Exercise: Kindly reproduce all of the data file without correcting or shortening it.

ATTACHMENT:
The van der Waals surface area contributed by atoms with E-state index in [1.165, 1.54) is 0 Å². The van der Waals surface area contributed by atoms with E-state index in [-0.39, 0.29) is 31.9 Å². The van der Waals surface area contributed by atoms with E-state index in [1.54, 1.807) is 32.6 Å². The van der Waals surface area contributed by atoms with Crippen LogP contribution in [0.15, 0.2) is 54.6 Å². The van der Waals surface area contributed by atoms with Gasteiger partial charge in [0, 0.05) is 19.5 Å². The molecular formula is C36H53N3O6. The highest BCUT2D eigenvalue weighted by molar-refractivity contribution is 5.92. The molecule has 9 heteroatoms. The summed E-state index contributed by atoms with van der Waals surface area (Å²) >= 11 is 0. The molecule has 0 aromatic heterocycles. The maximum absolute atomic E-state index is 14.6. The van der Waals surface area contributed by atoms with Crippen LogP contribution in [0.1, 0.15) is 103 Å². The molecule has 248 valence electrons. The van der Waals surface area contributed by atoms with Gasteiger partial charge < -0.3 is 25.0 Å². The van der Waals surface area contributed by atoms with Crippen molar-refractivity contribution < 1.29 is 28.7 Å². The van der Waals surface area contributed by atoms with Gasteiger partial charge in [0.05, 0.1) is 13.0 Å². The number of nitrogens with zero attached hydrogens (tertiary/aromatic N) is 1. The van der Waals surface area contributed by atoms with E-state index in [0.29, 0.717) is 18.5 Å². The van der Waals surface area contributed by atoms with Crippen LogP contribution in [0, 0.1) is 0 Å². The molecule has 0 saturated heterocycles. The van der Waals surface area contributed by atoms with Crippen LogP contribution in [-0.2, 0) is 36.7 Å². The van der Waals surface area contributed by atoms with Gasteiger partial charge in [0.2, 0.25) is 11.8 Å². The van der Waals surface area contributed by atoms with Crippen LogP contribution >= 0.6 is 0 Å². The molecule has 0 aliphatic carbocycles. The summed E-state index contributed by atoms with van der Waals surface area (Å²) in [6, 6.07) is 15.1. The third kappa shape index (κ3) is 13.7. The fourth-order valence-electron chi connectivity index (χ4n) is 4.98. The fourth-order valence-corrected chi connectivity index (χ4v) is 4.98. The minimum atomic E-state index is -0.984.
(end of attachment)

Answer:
The van der Waals surface area contributed by atoms with E-state index in [1.165, 1.54) is 0 Å². The van der Waals surface area contributed by atoms with E-state index in [-0.39, 0.29) is 31.9 Å². The van der Waals surface area contributed by atoms with E-state index in [1.54, 1.807) is 32.6 Å². The van der Waals surface area contributed by atoms with Crippen LogP contribution in [0.15, 0.2) is 54.6 Å². The van der Waals surface area contributed by atoms with Gasteiger partial charge in [0, 0.05) is 19.5 Å². The molecular formula is C36H53N3O6. The highest BCUT2D eigenvalue weighted by molar-refractivity contribution is 5.92. The molecule has 9 heteroatoms. The summed E-state index contributed by atoms with van der Waals surface area (Å²) >= 11 is 0. The molecule has 0 aromatic heterocycles. The maximum absolute atomic E-state index is 14.6. The van der Waals surface area contributed by atoms with Crippen LogP contribution in [0.1, 0.15) is 103 Å². The molecule has 248 valence electrons. The van der Waals surface area contributed by atoms with Gasteiger partial charge < -0.3 is 25.0 Å². The van der Waals surface area contributed by atoms with Crippen molar-refractivity contribution < 1.29 is 28.7 Å². The van der Waals surface area contributed by atoms with Gasteiger partial charge in [0.05, 0.1) is 13.0 Å². The number of nitrogens with zero attached hydrogens (tertiary/aromatic N) is 1. The van der Waals surface area contributed by atoms with E-state index in [0.29, 0.717) is 18.5 Å². The van der Waals surface area contributed by atoms with Crippen LogP contribution in [0, 0.1) is 0 Å². The molecule has 0 saturated heterocycles. The van der Waals surface area contributed by atoms with Crippen LogP contribution in [-0.2, 0) is 36.7 Å². The van der Waals surface area contributed by atoms with Gasteiger partial charge in [0.2, 0.25) is 11.8 Å². The van der Waals surface area contributed by atoms with Crippen LogP contribution >= 0.6 is 0 Å². The molecule has 0 aliphatic carbocycles. The summed E-state index contributed by atoms with van der Waals surface area (Å²) in [6, 6.07) is 15.1. The third kappa shape index (κ3) is 13.7. The fourth-order valence-electron chi connectivity index (χ4n) is 4.98. The fourth-order valence-corrected chi connectivity index (χ4v) is 4.98. The minimum atomic E-state index is -0.984.